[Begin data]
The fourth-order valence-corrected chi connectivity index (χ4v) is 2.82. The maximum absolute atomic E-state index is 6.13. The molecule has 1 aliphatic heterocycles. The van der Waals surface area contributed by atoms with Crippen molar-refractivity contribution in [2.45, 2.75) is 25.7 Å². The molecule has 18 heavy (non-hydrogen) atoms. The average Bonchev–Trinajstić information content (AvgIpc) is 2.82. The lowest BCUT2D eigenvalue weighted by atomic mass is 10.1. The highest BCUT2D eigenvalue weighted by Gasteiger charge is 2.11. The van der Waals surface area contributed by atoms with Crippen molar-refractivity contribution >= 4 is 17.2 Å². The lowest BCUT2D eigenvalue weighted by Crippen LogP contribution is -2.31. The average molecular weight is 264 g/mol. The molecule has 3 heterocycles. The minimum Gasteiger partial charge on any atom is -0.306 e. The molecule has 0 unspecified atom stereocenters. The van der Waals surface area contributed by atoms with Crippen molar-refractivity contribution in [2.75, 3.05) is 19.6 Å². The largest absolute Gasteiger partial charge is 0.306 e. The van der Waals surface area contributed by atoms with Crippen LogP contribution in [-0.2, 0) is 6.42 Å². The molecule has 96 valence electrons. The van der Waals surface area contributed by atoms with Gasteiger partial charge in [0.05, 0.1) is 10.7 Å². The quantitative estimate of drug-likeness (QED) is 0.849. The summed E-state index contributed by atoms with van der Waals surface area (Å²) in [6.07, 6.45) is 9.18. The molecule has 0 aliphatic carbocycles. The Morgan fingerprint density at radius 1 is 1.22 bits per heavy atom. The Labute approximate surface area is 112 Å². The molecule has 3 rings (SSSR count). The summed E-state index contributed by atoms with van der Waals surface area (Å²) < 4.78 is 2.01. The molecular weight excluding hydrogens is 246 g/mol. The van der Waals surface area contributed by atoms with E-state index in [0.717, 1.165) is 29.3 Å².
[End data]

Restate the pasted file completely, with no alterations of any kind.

The fourth-order valence-corrected chi connectivity index (χ4v) is 2.82. The maximum absolute atomic E-state index is 6.13. The molecule has 1 aliphatic heterocycles. The van der Waals surface area contributed by atoms with Crippen molar-refractivity contribution in [2.45, 2.75) is 25.7 Å². The molecule has 18 heavy (non-hydrogen) atoms. The average Bonchev–Trinajstić information content (AvgIpc) is 2.82. The lowest BCUT2D eigenvalue weighted by atomic mass is 10.1. The highest BCUT2D eigenvalue weighted by Gasteiger charge is 2.11. The van der Waals surface area contributed by atoms with Crippen molar-refractivity contribution >= 4 is 17.2 Å². The lowest BCUT2D eigenvalue weighted by Crippen LogP contribution is -2.31. The average molecular weight is 264 g/mol. The molecule has 3 heterocycles. The minimum Gasteiger partial charge on any atom is -0.306 e. The molecule has 0 unspecified atom stereocenters. The van der Waals surface area contributed by atoms with Crippen molar-refractivity contribution in [2.75, 3.05) is 19.6 Å². The largest absolute Gasteiger partial charge is 0.306 e. The van der Waals surface area contributed by atoms with Crippen LogP contribution in [-0.2, 0) is 6.42 Å². The molecule has 96 valence electrons. The van der Waals surface area contributed by atoms with Gasteiger partial charge in [0.05, 0.1) is 10.7 Å². The quantitative estimate of drug-likeness (QED) is 0.849. The summed E-state index contributed by atoms with van der Waals surface area (Å²) in [6.07, 6.45) is 9.18. The molecule has 0 aliphatic carbocycles. The Morgan fingerprint density at radius 1 is 1.22 bits per heavy atom. The Labute approximate surface area is 112 Å². The molecule has 3 rings (SSSR count). The summed E-state index contributed by atoms with van der Waals surface area (Å²) < 4.78 is 2.01. The molecular weight excluding hydrogens is 246 g/mol. The van der Waals surface area contributed by atoms with E-state index in [0.717, 1.165) is 29.3 Å².